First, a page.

George Schuit passed away peacefully on Sunday, December 9, 2001, at the blessed age of 91. He was a great scientist, an extremely friendly, generous, and inspiring person. After obtaining his PhD at the University of Leiden in 1938, George worked for 25 years at the Shell laboratories in Amsterdam, where he developed into one the pioneers of Dutch catalysis, and a leader of international stature. His research interests ranged from homogeneous to heterogeneous catalysis, from theoretical chemistry to spectroscopy, and from the molecular detail to the industrial application.
In 1961 he was appointed at the Eindhoven University of Technology to the chair of Inorganic Chemistry and Catalysis, as the first professor in catalysis in the Netherlands. He supervised 22 PhD students and many more Masters students. His major fields of research were selective oxidation, hydrodesulfurization, and nitrogen fixation. Beginning in the early 1970’s, George began to spend a significant fraction of his time at the University of Delaware, and after his retirement from Eindhoven in 1976, he strengthened his commitment to Delaware, where he was influential in the start-up of a fledgling catalysis program that led to the establishment of the university’s Center for Catalytic Science and Technology in 1978. In Delaware, George collaborated extensively in research with numerous faculty and students, helped to start a short course, and worked with Jim Katzer and Bruce Gates to write the textbook “Chemistry of Catalytic Processes.” An annual lectureship in George’s honor was established in 1985; for many years, George was the honored guest at this lecture.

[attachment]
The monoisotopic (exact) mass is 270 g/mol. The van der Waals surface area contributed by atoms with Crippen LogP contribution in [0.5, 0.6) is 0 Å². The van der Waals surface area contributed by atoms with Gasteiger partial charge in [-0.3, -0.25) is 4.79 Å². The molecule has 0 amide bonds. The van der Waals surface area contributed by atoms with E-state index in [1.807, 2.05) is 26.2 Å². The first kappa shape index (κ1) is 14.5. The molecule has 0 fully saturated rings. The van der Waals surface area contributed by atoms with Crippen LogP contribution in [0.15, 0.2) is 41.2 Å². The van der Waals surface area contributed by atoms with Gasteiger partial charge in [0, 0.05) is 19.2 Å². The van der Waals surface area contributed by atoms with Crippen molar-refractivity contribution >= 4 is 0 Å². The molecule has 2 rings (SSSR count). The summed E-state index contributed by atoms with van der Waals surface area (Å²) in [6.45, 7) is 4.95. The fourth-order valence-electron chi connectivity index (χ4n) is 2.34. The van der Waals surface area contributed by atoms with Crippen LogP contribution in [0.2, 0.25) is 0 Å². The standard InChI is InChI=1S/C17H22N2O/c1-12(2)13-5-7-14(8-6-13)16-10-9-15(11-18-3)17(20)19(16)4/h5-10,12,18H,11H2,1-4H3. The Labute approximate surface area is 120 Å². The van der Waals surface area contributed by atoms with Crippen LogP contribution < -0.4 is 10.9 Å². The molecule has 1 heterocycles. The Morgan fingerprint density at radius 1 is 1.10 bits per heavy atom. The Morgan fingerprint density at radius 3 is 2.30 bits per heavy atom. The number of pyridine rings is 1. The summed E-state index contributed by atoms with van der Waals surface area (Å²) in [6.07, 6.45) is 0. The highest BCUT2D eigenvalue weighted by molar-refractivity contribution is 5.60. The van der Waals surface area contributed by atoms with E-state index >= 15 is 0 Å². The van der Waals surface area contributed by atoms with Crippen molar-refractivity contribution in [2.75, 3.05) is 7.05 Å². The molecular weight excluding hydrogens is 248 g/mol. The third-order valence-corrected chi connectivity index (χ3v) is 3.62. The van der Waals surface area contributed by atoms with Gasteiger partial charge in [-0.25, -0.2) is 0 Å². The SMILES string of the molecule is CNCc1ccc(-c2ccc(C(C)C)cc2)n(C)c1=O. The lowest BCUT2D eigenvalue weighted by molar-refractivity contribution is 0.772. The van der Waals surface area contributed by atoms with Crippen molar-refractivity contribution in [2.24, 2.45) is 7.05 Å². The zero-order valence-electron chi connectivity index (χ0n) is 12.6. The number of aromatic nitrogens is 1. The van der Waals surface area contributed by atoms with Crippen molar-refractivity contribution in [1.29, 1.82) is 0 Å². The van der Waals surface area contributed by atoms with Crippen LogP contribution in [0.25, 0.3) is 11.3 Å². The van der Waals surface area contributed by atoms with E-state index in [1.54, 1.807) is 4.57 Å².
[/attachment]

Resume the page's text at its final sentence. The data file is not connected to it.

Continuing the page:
In the course of the eighties George and his wife returned to The Netherlands where they settled in Nuenen, just outside Eindhoven. In these years he came regularly to seminars and symposia in the University, but hardly in the laboratory. Modest as he was, he did not want to be in anyone’s way. We would have loved to see him more often to benefit from his experience and perspectives!
In 1989 Rutger van Santen — after Roel Prins, the second successor in Catalysis, who proceeded George at Eindhoven – founded an institute of catalysis, which served as the nucleation point for the Netherlands Institute of Catalysis Research (NIOK). The Eindhoven branch became the Schuit Institute of Catalysis, employing approximately 100 scientists and students and featuring twice per year the Schuit Lecture in Catalysis, with prominent speakers from all over the world. The major specialization of the Schuit Institute is the molecular description of catalysis aided by spectroscopy and theory, which is the field in George Schuit was a pioneer. This theme is also strongly in evidence in the work of the Delaware center. We are proud that George’s name is forever connected with catalysis research at Eindhoven and Delaware.
We will remember him as a pioneer of our profession, a great scientist of international caliber, and a wonderful and warm person, and an intellectual leader in catalysis.
Bruce Gates and Hans Niemantsverdriet